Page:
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Dexter

Mixed Breed

No bio has been provided yet

Instagram tag
@dexter_da_doggy

From
Fort Lauderdale, Florida, USA

This dog has been viewed 199 times and been given 0 wags

Genetic Breed Result

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Mixed Breed

82.8% Yorkshire Terrier
10.4% Silky Terrier
6.8% Maltese
Yorkshire Terrier Yorkshire Terrier
Petite but proud, the Yorkshire terrier is a popular toy breed with a silky, low-shedding coat.
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Silky Terrier Silky Terrier
The Silky Terrier is a tenacious little fellow from Australia. These dogs look like royalty, but they were bred to run around the Outback. They can make wonderful apartment companions as long as they exercised appropriately!
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Maltese Maltese
Maltese dogs are confident and friendly toy dogs, that can be high maintenance but boast a beautiful white silky coat.
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Genetic Stats


Wolfiness

0.0 % LOW Learn More

Predicted Adult Weight

10 lbs Learn More

Genetic Age
50 human years Learn More
Based on the date of birth provided

Breed Mix Matches

Explore other Embark dogs who have breed mixes that are similar to Dexter’s.
A Mix Match of 100 means they are the exact same breed mix!

DNA Breed Origins

What’s this?
Breed colors:
Yorkshire Terrier
Silky Terrier
Maltese

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Family Tree From Embark PARENTS GRANDPARENTS GREAT GRANDPARENTS Yorkshire Terrier mix Yorkshire Terrier mix Yorkshire Terrier Yorkshire Terrier / Maltese mix Yorkshire Terrier Yorkshire Terrier / Silky Terrier mix Yorkshire Terrier Yorkshire Terrier Yorkshire Terrier Maltese mix Yorkshire Terrier Yorkshire Terrier Yorkshire Terrier Silky Terrier

Our algorithms predict this is the most likely family tree to explain Dexter’s breed mix, but this family tree may not be the only possible one.

Through Dexter’s mitochondrial DNA we can trace his mother’s ancestry back to where dogs and people first became friends. This map helps you visualize the routes that his ancestors took to your home. Their story is described below the map.

Haplogroup

A1d

Haplotype

A247

Map

A1d

Dexter’s Haplogroup

This female lineage can be traced back about 15,000 years to some of the original Central Asian wolves that were domesticated into modern dogs. The early females that represent this lineage were likely taken into Eurasia, where they spread rapidly. As a result, many modern breed and village dogs from the Americas, Africa, through Asia and down into Oceania belong to this group! This widespread lineage is not limited to a select few breeds, but the majority of Rottweilers, Afghan Hounds and Wirehaired Pointing Griffons belong to it. It is also the most common female lineage among Papillons, Samoyeds and Jack Russell Terriers. Considering its occurrence in breeds as diverse as Afghan Hounds and Samoyeds, some of this is likely ancient variation. But because of its presence in many modern European breeds, much of its diversity likely can be attributed to much more recent breeding.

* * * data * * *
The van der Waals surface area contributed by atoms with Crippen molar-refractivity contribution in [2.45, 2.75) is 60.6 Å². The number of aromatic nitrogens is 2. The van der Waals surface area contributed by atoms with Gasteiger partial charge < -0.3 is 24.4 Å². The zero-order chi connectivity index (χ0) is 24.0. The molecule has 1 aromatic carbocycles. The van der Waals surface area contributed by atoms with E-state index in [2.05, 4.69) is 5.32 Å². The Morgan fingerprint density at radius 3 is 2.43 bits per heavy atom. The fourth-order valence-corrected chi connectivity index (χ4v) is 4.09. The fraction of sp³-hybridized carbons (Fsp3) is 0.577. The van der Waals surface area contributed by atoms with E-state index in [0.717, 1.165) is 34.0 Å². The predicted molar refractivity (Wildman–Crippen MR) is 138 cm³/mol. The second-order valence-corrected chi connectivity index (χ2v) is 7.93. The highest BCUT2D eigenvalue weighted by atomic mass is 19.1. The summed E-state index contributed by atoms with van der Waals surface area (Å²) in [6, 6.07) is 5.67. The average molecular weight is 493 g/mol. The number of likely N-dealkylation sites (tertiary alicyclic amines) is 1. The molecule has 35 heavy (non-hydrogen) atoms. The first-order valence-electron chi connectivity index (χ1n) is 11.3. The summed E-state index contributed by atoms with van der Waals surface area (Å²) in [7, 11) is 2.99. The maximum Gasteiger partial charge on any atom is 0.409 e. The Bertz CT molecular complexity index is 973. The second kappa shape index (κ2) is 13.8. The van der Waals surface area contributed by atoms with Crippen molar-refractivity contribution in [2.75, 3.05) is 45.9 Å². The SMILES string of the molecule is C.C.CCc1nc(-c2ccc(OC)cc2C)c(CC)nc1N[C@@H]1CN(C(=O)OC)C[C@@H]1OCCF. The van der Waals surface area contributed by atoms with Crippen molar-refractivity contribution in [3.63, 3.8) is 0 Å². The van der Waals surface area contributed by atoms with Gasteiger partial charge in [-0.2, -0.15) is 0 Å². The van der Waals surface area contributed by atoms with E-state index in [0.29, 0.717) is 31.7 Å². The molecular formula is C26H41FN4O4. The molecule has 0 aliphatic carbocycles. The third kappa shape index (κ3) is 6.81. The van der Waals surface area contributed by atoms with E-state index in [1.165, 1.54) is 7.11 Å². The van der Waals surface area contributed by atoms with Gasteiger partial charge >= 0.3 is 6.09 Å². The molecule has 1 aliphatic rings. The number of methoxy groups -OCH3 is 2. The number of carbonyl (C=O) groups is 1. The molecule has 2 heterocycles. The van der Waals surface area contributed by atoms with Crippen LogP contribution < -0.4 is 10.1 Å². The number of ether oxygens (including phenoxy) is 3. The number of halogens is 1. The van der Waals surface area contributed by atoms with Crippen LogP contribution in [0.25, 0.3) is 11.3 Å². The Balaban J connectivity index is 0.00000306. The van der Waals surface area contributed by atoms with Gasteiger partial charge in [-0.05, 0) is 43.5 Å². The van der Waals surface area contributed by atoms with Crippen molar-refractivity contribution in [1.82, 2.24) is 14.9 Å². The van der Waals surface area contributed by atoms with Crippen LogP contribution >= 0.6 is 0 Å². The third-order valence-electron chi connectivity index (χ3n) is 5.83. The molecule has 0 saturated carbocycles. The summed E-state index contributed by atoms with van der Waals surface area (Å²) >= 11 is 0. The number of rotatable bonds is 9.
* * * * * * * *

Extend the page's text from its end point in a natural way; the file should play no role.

A247

Dexter’s Haplotype

Part of the large A1d haplogroup, this common haplotype occurs in village dogs all over the world. Among the 32 breeds we have sampled it in, the most common occurrences include Boxers, Labrador Retrievers, and Papillons.

Some other Embark dogs with this haplotype:

The vast majority of Rottweilers have the A1d haplogroup.

Through Dexter’s Y-chromosome we can trace his father’s ancestry back to where dogs and people first became friends. This map helps you visualize the routes that his ancestors took to your home. Their story is described below the map.

Haplogroup

A1a

Haplotype

H1a.26

Map

A1a

Dexter’s Haplogroup

Some of the wolves that became the original dogs in Central Asia around 15,000 years ago came from this long and distinguished line of male dogs. After domestication, they followed their humans from Asia to Europe and then didn't stop there. They took root in Europe, eventually becoming the dogs that founded the Vizsla breed 1,000 years ago. The Vizsla is a Central European hunting dog, and all male Vizslas descend from this line. During the Age of Exploration, like their owners, these pooches went by the philosophy, "Have sail, will travel!" From the windy plains of Patagonia to the snug and homey towns of the American Midwest, the beaches of a Pacific paradise, and the broad expanse of the Australian outback, these dogs followed their masters to the outposts of empires. Whether through good fortune or superior genetics, dogs from the A1a lineage traveled the globe and took root across the world. Now you find village dogs from this line frolicking on Polynesian beaches, hanging out in villages across the Americas, and scavenging throughout Old World settlements. You can also find this "prince of patrilineages" in breeds as different as German Shepherds, Golden Retrievers, Pugs, Border Collies, Scottish Terriers, and Irish Wolfhounds. No male wolf line has been as successful as the A1a line!

H1a.26

Dexter’s Haplotype

Part of the A1a haplogroup, this haplotype occurs most frequently in mixed breed dogs.

Some other Embark dogs with this haplotype:

Dogs with A1a lineage travelled during European Colonial times.